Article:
Suzi Ruffell: Social Chameleon

An epic march through Paris searching for the grave of someone called Jean-Paul Satre just to please an ex-girlfriend is one of the many very funny and brilliantly recounted tales in Suzi Ruffell’s latest show, Social Chameleon. The title refers to Ruffell’s claim that her social anxieties and self-consciousness mean she’s never comfortable being herself; she’s always taking on different personalities to please others.

Ruffell has clearly given the material and her message a great deal of thought, and it shows. She makes you laugh – a lot – but there’s more there if you care to look for it.

This provides Ruffell with excellent comic material as we are given stories ranging from the excruciatingly embarrassing event that is bra shopping to the effects of fourteen whiskey and lemonades on her sixteen-year-old self. The latter results in a particularly good rendition of a popular rap song which you ought to make every effort to see. We learn what Ruffell and the Mona Lisa have in common and what’s really inside the manual that lesbians receive in the post after they come out.

Much of Social Chameleon is about the perils of growing up and the accompanying feelings of unease and uncertainty – and Ruffell has some great stories about being embarrassed by her family, making a fool of herself in public and fear of missing out – but the show also has a serious, grown-up edge to it. Ruffell incorporates the hot topic of feminism with an amusing, but pointed, reading of the film Grease. The question of sexuality also neatly fits in with the theme of change and being oneself, and, while Ruffell has some great quips about gays and rainbows and coming out, here, too, there is a weightier angle.

Ruffell herself is a confident and assured performer, but maintains an air of self-deprecation in keeping with the ideas of awkwardness and insecurity. Social Chameleon is very slick show with every anecdote fitting well into the central theme. Ruffell has clearly given the material and her message a great deal of thought, and it shows. She makes you laugh – a lot – but there’s more there if you care to look for it. 

Reviews by Laura Mac

Assembly Checkpoint

Dame Diana Rigg: No Turn Unstoned

★★★
Traverse Theatre

The Carousel

★★
Assembly George Square Studios

Suzi Ruffell: Social Chameleon

★★★★
theSpace on North Bridge

Hold for Three Seconds

★★★
Gilded Balloon

Outings

★★★★
Underbelly, Cowgate

Chef

★★★★★

Since you’re here…

… we have a small favour to ask. We don't want your money to support a hack's bar bill at Abattoir, but if you have a pound or two spare, we really encourage you to support a good cause. If this review has either helped you discover a gem or avoid a turkey, consider doing some good that will really make a difference.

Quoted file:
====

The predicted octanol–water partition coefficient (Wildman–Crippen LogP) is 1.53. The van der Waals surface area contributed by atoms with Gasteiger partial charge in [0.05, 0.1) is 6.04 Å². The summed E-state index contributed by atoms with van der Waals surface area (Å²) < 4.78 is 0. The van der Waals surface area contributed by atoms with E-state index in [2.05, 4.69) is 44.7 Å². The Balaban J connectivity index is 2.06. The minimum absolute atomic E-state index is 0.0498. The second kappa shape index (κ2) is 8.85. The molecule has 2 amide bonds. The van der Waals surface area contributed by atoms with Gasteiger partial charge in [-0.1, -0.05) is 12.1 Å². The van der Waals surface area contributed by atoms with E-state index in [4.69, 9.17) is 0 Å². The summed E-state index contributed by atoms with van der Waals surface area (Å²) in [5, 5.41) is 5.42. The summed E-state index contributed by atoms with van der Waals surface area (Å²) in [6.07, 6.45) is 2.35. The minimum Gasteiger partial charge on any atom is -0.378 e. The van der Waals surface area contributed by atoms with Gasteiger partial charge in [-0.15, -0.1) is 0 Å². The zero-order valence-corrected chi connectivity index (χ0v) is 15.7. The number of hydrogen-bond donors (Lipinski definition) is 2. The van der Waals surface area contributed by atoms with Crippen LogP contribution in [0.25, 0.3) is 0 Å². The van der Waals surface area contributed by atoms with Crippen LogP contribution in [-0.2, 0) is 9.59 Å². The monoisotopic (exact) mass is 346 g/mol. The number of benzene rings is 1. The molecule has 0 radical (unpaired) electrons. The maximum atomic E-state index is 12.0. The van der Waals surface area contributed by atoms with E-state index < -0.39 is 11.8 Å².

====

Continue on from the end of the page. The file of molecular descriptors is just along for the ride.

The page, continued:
You can donate to the charity of your choice, but if you're looking for inspiration, there are three charities we really like.

Mama Biashara
Kate Copstick’s charity, Mama Biashara, works with the poorest and most marginalised people in Kenya. They give grants to set up small, sustainable businesses that bring financial independence and security. That five quid you spend on a large glass of House White? They can save someone’s life with that. And the money for a pair of Air Jordans? Will take four women and their fifteen children away from a man who is raping them and into a new life with a moneymaking business for Mum and happiness for the kids.
Donate to Mama Biashara now

Theatre MAD
The Make A Difference Trust fights HIV & AIDS one stage at a time. Their UK and International grant-making strategy is based on five criteria that raise awareness, educate, and provide care and support for the most vulnerable in society. A host of fundraising events, including Bucket Collections, Late Night Cabarets, West End Eurovision, West End Bares and A West End Christmas continue to raise funds for projects both in the UK and Sub-Saharan Africa.
Donate to Theatre MAD now

Acting For Others
Acting for Others provides financial and emotional support to all theatre workers in times of need through the 14 member charities. During the COVID-19 crisis Acting for Others have raised over £1.7m to support theatre workers affected by the pandemic.
Donate to Acting For Others now

Performances

Location

The Blurb

Fresh from supporting some of the UK’s top comedians on their sold out tours including Alan Carr, Josh Widdicombe and Kevin Bridges, Suzi returns to Edinburgh this summer with her brand-new show. In it the 'stand-up gem' (Guardian) questions why she spent 27 years trying to make anyone and everyone like her. Turns outs it takes a bully from Swansea, a too-honest mother and searching a Parisian graveyard for someone she has never heard of to give up trying and just be herself– yes, we are all hoping she hasn't turned out to be a d*ckhead.

Most Popular See More

Pretty Woman: The Musical

From £18.00

More Info

Find Tickets

The Play That Goes Wrong

From £24.00

More Info

Find Tickets

Tina - The Tina Turner Musical

From £12.00

More Info

Find Tickets

Come From Away

From £24.00

More Info

Find Tickets

Back to the Future - The Musical

From £24.00

More Info

Find Tickets

Mamma Mia!

From £18.00

More Info

Find Tickets